The cryptocurrency market during the third quarter of 2020 more or less belonged to Uniswap and DeFi, as yield farming and food-based meme tokens took the crypto world by storm. The same period also ushered in a new phrase in the crypto lexicon, rug pull, with which many sadly became accustomed.
Part three of our four-part review of crypto in 2020 looks at what happened between July and September, with part four coming tomorrow. If you haven’t read parts one and two of our 2020 review yet, then you’re officially missing a treat. Got your rug ready? Let’s get pulling!
Q3 kicked off with some good news as crypto debit card operators using Wirecard were allowed to resume services, following the collapse of the company in June. The scandal took a turn as it was revealed shortly afterward that the Wirecard COO had fled his home in Dubai with “significant sums” of Bitcoin.
The CBDC bandwagon rolled on this month with the Committee on Banking, Housing, And Urban Affairs told that a digital dollar would “futureproof” the dollar. This put the U.S. behind Lithuania, who launched their own CBDC this month, while Visa’s head of cryptocurrency Cuy Sheffield said that CBDCs had the potential to change the concept of money.
Bitcoin began July at $9,145, an incredible show of resilience having crashed to $3,850 just four months previously, but better was to come – after consolidating for most of the month it blew through $10,000 on the 27th, ending the month at $11,350. As well as enjoying some great price action, Bitcoin also gained another celebrity supporter this month as Anthony Pompliano appeared on the Bill Bert podcast, where he convinced comedian and actor Bill Burr to buy Bitcoin.
Like a Windows laptop on a slow internet connection, Ethereum developers were slowly grinding through the huge upgrade to Ethereum 2.0, with the queen of Ethereum herself Vitalik Buterin admitting that she had “underestimated” the work needed to carry out the upgrade.
July was the month that TikTok discovered cryptocurrency, or more specifically Dogecoin. The meme-loving Robinhood-account-wielding teens helped rocket the animal 143% in three days. This was to prove their only venture into the crypto world however, for now at least.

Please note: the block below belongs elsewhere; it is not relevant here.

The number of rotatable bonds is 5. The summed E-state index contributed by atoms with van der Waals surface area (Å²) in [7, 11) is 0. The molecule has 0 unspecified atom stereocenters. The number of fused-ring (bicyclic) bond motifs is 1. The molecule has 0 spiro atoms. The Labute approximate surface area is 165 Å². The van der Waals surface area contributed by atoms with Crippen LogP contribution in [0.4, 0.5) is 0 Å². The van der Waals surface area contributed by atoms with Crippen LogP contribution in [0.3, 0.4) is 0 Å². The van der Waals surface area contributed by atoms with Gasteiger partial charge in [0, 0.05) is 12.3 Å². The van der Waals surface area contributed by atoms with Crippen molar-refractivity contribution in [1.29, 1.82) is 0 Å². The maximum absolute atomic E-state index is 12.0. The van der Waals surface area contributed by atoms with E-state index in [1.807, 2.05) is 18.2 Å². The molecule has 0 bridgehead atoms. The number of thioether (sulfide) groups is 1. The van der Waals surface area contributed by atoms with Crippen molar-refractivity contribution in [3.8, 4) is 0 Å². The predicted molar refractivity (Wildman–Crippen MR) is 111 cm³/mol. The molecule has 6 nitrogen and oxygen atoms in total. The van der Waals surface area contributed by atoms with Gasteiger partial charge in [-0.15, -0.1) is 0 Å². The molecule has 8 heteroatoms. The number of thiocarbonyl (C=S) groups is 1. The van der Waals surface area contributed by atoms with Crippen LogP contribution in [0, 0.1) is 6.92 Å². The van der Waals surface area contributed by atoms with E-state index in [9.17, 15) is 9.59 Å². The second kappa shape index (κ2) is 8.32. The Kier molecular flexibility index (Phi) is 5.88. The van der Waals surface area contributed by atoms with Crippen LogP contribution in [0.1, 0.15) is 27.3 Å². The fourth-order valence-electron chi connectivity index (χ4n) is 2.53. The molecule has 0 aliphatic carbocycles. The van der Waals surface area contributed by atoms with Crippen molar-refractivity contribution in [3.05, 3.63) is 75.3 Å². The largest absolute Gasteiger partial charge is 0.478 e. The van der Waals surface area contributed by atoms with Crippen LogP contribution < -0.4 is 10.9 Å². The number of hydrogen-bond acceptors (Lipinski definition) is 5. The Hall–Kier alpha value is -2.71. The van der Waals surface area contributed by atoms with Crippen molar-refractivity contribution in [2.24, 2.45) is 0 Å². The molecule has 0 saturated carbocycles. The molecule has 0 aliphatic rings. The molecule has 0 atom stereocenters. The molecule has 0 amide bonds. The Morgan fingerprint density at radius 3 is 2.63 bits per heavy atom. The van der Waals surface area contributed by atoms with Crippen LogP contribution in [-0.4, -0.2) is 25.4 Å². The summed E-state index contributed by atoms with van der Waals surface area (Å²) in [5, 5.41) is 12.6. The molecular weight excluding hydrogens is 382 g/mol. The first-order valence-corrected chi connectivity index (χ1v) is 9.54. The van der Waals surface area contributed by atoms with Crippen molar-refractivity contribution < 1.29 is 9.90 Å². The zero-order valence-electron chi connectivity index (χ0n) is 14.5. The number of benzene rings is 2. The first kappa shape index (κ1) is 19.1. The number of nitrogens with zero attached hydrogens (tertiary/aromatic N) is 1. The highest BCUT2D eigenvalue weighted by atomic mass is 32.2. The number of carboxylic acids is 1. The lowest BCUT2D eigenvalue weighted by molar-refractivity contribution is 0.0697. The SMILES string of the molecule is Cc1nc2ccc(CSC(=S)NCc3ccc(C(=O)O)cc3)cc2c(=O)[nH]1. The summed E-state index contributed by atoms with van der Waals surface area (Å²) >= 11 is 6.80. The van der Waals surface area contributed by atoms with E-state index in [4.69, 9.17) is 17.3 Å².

July was a bumper month for crypto crime fans, with three notable events taking place. Firstly came the Twitter hack which saw the accounts of world leaders, celebrities, and other influential users taken over by a hacker, who, rather than starting a third world war, solicited ₿13 from unsuspecting dupes.
Next came a breach from hardware wallet maker Ledger, who saw customer records by the bucketload stolen, including email addresses, phone numbers, and home addresses. Those affected have since been fending off relentless emails and SMS messages from the scammers, resulting in some losing their holdings.
Finally, July saw the PlusToken scam come to the most satisfying conclusion possible with the arrest of the founders and hundreds of employees in a series of raids by Chinese police in Cambodia, Vanuatu, and beyond. The scam is thought to have raked in between $5 and $10 billion worth of cryptocurrencies in little over a year.
August saw Bitcoin maintain the momentum it had enjoyed towards the end of July, seeing $12,477 in the middle of the month as the coronavirus hit the dollar and other currencies. Bitcoin’s rise even attracted a shining light of the trading world in Dave Portnoy, who, after years of ignoring Bitcoin because he didn’t understand it, said he would get back in if the Winklevoss twins came over and explained to him what it was. They duly did and he duly bought, only to sell just over a week later, unable to stomach the volatility.